Hi I’m 32 week pregnant with low lying placenta last week I have some bleeding & clot I stay in hospital 3 days dr send me home yesterday start again bleeding & clotting not continue now I’m worried because I have 2 c section

  • By Midwife @Tommys on 21 Jun 2018 - 16:22

    Dear Davinder,
    I do hope that you have been back to the hospital if you are bleeding again. If your placenta is still low then you would need a c section, this is worrying you then do speak with your midwife about making a birth plan and if there is something in particular that you are worried about.
    Best wishes
    Tommy's midwife

  • By Jo (not verified) on 11 Jun 2018 - 19:21

    Hi, my placenta was posterior low at my 20 week scan and at 32 weeks is 17mm from the os so it’s moved up a bit. I have another scan booked for 36 weeks - just wondered if it’s likely to move any further or (as it’s been quite a slow process) it will remain below 20mm? Also, I’ve read that with a posterior placenta, C Sections are likely for placentas less than 30mm, so it could have even further to move! I’m frightened about having a C Section and am gutted I may not be having a vaginal birth :( Thank you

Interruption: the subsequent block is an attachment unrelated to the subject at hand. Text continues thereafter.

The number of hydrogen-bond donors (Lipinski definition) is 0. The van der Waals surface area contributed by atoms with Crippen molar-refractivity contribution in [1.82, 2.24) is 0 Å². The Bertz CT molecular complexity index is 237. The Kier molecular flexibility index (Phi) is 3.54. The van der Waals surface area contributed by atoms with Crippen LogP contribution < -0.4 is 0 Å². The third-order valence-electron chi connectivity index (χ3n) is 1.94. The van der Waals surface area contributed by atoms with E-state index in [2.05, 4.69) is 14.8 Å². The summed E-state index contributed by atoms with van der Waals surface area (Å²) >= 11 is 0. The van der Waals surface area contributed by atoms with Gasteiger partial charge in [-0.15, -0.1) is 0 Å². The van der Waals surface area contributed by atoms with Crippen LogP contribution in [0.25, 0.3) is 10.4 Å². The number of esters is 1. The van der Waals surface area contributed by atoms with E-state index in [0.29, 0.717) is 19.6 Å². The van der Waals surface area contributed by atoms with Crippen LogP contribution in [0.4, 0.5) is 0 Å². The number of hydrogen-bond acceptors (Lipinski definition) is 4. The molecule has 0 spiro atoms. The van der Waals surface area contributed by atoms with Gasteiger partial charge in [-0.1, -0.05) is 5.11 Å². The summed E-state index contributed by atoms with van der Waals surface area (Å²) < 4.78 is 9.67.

• By Midwife @Tommys on 13 Jun 2018 - 11:14

    Hi Jo
    It's easiest for you to call us on the pregnancy line (0800 0147800) between 9 am and 5pm, Mon to Fri to talk this through in more detail.
    Placenta's can and do move, but there is a limit to how far they will move/grow up and away from the cervix if it's low lying.
    Your obstetric consultant is best placed to give you tailor made answers to your questions based on your own personal medical and obstetric history. But we are very happy to talk things through with you too! Speak to you soon
    Sophie, Tommy's Midwife

  • By Shaili (not verified) on 24 May 2018 - 12:57

    I found low lying placenta in 18 weeks of pregnancy, my doctor advised me for another scan in 32 weeks. But my placenta is still Low. Is there any chance that it will move upward or it is attached to the uterus. I'm worried about c section delivery.

  • By Midwife @Tommys on 24 May 2018 - 16:10